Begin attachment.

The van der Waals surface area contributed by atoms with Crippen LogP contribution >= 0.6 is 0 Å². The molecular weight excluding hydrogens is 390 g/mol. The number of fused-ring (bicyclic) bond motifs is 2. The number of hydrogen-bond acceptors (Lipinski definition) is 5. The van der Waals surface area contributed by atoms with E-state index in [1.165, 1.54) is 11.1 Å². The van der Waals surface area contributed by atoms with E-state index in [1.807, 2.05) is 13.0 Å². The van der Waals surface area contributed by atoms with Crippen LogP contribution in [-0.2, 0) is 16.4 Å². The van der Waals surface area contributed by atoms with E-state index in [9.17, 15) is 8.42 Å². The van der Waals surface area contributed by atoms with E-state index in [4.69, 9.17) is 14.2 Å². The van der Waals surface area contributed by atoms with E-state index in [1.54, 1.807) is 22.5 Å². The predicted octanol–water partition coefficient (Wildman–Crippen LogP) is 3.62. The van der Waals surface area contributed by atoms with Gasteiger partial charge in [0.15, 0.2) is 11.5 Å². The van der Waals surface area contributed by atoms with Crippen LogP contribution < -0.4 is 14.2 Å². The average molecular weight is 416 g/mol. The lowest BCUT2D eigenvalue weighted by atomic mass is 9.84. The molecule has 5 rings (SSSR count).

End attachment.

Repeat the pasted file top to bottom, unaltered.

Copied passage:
The van der Waals surface area contributed by atoms with Crippen LogP contribution >= 0.6 is 0 Å². The molecular weight excluding hydrogens is 390 g/mol. The number of fused-ring (bicyclic) bond motifs is 2. The number of hydrogen-bond acceptors (Lipinski definition) is 5. The van der Waals surface area contributed by atoms with E-state index in [1.165, 1.54) is 11.1 Å². The van der Waals surface area contributed by atoms with E-state index in [1.807, 2.05) is 13.0 Å². The van der Waals surface area contributed by atoms with Crippen LogP contribution in [-0.2, 0) is 16.4 Å². The van der Waals surface area contributed by atoms with E-state index in [9.17, 15) is 8.42 Å². The van der Waals surface area contributed by atoms with E-state index in [4.69, 9.17) is 14.2 Å². The van der Waals surface area contributed by atoms with E-state index in [1.54, 1.807) is 22.5 Å². The predicted octanol–water partition coefficient (Wildman–Crippen LogP) is 3.62. The van der Waals surface area contributed by atoms with Gasteiger partial charge in [0.15, 0.2) is 11.5 Å². The van der Waals surface area contributed by atoms with Crippen LogP contribution < -0.4 is 14.2 Å². The average molecular weight is 416 g/mol. The lowest BCUT2D eigenvalue weighted by atomic mass is 9.84. The molecule has 5 rings (SSSR count).